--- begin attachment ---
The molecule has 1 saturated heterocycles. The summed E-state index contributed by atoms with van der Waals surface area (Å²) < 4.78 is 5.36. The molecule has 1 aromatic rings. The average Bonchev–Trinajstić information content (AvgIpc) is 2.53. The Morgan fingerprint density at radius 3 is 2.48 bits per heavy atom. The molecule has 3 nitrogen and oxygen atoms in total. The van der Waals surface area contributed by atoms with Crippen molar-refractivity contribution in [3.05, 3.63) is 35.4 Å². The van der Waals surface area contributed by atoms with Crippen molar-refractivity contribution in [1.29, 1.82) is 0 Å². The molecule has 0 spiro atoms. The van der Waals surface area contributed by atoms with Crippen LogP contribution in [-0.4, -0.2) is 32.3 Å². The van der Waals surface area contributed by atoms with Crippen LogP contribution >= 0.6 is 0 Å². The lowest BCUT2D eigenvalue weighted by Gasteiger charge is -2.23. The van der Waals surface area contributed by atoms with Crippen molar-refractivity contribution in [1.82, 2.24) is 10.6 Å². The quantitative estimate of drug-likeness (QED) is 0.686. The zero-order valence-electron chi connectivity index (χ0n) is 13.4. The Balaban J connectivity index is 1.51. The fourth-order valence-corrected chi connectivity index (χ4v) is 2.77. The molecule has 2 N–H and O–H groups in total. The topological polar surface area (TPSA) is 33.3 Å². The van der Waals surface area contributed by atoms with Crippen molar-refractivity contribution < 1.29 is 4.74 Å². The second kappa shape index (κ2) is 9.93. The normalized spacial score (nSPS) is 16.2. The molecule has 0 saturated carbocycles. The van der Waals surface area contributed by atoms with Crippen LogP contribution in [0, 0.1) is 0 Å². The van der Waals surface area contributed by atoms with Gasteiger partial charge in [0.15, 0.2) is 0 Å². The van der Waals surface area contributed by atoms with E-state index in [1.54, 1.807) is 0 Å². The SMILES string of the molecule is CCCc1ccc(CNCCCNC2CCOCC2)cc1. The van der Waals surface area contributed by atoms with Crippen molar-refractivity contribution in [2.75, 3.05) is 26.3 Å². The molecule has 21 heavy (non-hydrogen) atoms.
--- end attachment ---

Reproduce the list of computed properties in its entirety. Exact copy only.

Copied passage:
The molecule has 1 saturated heterocycles. The summed E-state index contributed by atoms with van der Waals surface area (Å²) < 4.78 is 5.36. The molecule has 1 aromatic rings. The average Bonchev–Trinajstić information content (AvgIpc) is 2.53. The Morgan fingerprint density at radius 3 is 2.48 bits per heavy atom. The molecule has 3 nitrogen and oxygen atoms in total. The van der Waals surface area contributed by atoms with Crippen molar-refractivity contribution in [3.05, 3.63) is 35.4 Å². The van der Waals surface area contributed by atoms with Crippen molar-refractivity contribution in [1.29, 1.82) is 0 Å². The molecule has 0 spiro atoms. The van der Waals surface area contributed by atoms with Crippen LogP contribution in [-0.4, -0.2) is 32.3 Å². The van der Waals surface area contributed by atoms with Crippen LogP contribution >= 0.6 is 0 Å². The lowest BCUT2D eigenvalue weighted by Gasteiger charge is -2.23. The van der Waals surface area contributed by atoms with Crippen molar-refractivity contribution in [1.82, 2.24) is 10.6 Å². The quantitative estimate of drug-likeness (QED) is 0.686. The zero-order valence-electron chi connectivity index (χ0n) is 13.4. The Balaban J connectivity index is 1.51. The fourth-order valence-corrected chi connectivity index (χ4v) is 2.77. The molecule has 2 N–H and O–H groups in total. The topological polar surface area (TPSA) is 33.3 Å². The van der Waals surface area contributed by atoms with Crippen molar-refractivity contribution < 1.29 is 4.74 Å². The second kappa shape index (κ2) is 9.93. The normalized spacial score (nSPS) is 16.2. The molecule has 0 saturated carbocycles. The van der Waals surface area contributed by atoms with Crippen LogP contribution in [0, 0.1) is 0 Å². The van der Waals surface area contributed by atoms with Gasteiger partial charge in [0.15, 0.2) is 0 Å². The van der Waals surface area contributed by atoms with E-state index in [1.54, 1.807) is 0 Å². The SMILES string of the molecule is CCCc1ccc(CNCCCNC2CCOCC2)cc1. The van der Waals surface area contributed by atoms with Crippen molar-refractivity contribution in [2.75, 3.05) is 26.3 Å². The molecule has 21 heavy (non-hydrogen) atoms.